One trick I've noticed ever since I was a young cartoon viewer happens most noticeably in running scenes. Instead of the character entering and exiting the frame of view, the character remains in the center of the frame while the background moves. This is very effective but sometimes completely silly since the background is looping over and over giving the impression that the space is a never ending and always repeating. I set out today to try to make a character run like Scooby or any Hanna-Babera character would.
STEP ONE: Running character
STEP TWO: background drawing
STEP THREE: fixing the background
At drew this background thinking I could make it loop somehow in the app. I wasn't able to figure out how to do that. So I took this image, duplicated it, line them up on edge and cropped awu the door. I wanted to make an image that started and ended the same way from left to right so I could loop it. Does that sound confusing? It was. But, now that I know the solution, maybe it won't be hard to replicate it.
STEP FOUR: Creating the animation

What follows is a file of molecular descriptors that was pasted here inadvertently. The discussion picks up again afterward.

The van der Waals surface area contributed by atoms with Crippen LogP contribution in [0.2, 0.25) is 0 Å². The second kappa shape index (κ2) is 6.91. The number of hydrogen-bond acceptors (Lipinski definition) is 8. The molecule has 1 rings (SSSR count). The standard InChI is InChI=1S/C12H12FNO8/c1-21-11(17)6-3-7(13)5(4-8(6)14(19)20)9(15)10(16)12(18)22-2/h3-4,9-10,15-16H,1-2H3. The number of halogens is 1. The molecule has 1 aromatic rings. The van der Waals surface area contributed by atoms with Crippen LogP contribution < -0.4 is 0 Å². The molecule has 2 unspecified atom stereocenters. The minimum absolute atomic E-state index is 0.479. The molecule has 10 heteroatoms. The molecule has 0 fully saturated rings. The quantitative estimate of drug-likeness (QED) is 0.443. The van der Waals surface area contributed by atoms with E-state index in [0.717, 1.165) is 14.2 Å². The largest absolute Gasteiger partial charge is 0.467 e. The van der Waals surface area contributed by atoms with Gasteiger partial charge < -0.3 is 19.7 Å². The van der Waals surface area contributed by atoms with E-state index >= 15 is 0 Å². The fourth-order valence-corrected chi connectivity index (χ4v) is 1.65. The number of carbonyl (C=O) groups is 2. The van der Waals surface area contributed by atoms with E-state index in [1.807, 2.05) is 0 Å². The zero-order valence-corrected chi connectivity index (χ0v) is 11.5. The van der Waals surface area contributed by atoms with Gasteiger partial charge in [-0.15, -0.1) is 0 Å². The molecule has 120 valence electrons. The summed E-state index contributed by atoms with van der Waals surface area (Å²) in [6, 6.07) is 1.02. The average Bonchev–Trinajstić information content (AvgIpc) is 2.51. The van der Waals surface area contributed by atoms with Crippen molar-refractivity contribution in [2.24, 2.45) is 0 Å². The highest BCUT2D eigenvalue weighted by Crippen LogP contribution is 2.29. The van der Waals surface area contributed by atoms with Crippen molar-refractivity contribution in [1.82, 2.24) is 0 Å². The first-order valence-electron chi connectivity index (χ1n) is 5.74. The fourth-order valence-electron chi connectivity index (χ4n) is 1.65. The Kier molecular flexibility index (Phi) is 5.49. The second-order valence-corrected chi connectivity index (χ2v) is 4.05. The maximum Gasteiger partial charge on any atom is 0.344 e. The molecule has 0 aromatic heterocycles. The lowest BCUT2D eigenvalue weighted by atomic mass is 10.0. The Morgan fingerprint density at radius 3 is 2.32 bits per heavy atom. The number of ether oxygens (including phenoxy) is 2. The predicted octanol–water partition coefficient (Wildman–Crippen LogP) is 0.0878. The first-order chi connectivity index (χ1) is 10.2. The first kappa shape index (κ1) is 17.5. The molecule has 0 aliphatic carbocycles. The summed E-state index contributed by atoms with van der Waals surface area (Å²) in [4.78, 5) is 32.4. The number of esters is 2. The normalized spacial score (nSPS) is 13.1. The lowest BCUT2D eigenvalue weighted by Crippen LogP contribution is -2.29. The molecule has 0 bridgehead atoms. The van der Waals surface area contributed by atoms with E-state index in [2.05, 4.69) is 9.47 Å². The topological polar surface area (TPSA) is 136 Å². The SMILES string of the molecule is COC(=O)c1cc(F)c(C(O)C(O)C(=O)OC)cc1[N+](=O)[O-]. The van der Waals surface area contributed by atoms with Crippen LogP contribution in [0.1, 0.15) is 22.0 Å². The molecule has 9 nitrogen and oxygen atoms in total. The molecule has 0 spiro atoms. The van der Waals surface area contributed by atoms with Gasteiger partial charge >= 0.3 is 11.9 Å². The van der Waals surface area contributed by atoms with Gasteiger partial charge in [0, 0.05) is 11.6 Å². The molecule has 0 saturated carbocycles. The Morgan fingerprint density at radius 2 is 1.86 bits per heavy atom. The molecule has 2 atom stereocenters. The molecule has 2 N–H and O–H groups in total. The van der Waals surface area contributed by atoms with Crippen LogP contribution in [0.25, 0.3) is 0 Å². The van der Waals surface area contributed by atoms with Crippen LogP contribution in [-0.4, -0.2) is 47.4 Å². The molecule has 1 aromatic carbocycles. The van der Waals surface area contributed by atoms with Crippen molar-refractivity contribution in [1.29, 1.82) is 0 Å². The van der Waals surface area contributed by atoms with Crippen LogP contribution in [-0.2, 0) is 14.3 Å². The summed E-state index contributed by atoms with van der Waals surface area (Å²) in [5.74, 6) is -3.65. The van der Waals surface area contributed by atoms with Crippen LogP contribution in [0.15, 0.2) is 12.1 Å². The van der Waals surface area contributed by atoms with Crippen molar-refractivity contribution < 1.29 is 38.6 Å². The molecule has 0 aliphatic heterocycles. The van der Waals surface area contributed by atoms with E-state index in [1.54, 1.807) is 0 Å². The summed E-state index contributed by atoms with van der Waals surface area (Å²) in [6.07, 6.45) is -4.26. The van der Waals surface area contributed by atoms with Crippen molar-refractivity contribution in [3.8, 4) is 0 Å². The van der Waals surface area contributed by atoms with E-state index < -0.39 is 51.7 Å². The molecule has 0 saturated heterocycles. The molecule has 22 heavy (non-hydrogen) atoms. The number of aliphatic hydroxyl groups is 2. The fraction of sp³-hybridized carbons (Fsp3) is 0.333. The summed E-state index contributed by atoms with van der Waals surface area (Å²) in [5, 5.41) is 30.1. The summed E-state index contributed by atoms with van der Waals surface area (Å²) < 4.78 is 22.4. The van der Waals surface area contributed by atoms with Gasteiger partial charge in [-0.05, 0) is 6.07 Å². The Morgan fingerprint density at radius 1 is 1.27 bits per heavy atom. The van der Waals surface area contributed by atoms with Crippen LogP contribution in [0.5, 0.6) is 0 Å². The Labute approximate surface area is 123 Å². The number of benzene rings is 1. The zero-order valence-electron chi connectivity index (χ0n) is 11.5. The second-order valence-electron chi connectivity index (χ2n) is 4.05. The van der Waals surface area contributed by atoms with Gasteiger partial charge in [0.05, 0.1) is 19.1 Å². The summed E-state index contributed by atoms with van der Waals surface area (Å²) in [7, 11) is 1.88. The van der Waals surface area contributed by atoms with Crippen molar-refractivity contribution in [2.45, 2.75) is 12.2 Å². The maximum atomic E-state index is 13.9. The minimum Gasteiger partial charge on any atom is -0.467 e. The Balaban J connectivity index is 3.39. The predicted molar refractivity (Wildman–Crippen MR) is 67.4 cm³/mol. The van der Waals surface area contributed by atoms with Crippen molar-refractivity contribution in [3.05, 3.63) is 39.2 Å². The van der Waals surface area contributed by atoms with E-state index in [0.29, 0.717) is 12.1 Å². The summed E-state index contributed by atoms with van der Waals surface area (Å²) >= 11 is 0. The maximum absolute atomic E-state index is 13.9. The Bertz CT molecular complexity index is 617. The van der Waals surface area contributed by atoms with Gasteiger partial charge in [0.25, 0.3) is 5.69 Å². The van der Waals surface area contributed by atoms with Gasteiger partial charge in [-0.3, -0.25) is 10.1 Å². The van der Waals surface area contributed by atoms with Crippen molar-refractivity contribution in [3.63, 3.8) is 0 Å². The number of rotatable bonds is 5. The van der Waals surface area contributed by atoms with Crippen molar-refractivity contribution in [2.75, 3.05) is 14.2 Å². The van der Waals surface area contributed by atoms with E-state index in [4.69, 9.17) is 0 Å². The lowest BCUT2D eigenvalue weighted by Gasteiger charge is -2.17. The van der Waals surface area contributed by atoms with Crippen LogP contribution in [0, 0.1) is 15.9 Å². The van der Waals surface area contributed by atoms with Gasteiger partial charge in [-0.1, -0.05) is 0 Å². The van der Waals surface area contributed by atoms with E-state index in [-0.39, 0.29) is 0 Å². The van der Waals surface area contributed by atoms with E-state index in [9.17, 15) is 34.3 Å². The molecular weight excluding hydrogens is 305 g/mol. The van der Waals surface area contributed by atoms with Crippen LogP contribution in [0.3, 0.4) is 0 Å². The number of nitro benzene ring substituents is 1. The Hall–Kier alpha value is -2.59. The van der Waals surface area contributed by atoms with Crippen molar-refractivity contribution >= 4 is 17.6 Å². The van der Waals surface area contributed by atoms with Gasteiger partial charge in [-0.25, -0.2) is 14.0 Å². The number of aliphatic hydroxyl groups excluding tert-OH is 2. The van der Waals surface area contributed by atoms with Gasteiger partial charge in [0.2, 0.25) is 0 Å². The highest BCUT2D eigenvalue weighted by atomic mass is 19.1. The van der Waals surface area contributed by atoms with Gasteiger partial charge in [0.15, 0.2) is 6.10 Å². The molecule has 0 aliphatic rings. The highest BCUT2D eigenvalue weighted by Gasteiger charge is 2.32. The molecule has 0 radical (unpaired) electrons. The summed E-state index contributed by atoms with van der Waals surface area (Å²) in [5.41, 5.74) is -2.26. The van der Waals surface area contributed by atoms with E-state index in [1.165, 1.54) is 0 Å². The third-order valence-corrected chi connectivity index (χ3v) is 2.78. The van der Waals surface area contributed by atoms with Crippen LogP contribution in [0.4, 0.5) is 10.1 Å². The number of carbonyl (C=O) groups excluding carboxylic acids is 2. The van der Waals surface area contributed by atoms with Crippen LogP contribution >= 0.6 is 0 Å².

The biggest challenge was getting the background image to loop behind the running animation. Now that I fixed the image to match from left to right all I had to do was line it up to start and end with the same looking background.
Second try-new idea for background:
I had trouble making my background loop on my first try. I think the problem was that I learned while going through the process that the image needed to repeat perfectly. So, this time I made it easier on myself. I did the whole drawing and duplications in Brushes Redux app. I drew one piece of a background (house) and copied the layer, resized it, and placed it next to the first until I had 4 houses in a row. I put this tiny tutorial together so you can see that the biggest trick next is to get the running figure to start and end over the same exact background image. Then, it loops nicely.
Karaoke of Scooby-Doo Theme Song:
Sing along or change the words to what you learned while making a running animation.
Fly like Mighty Mouse Might
This idea works for fling if you make the object remain in the frame as the sky (clouds) whiz by. Here is what it looked like when I gave it a try.
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Tricia Fuglestad, NBCT 07
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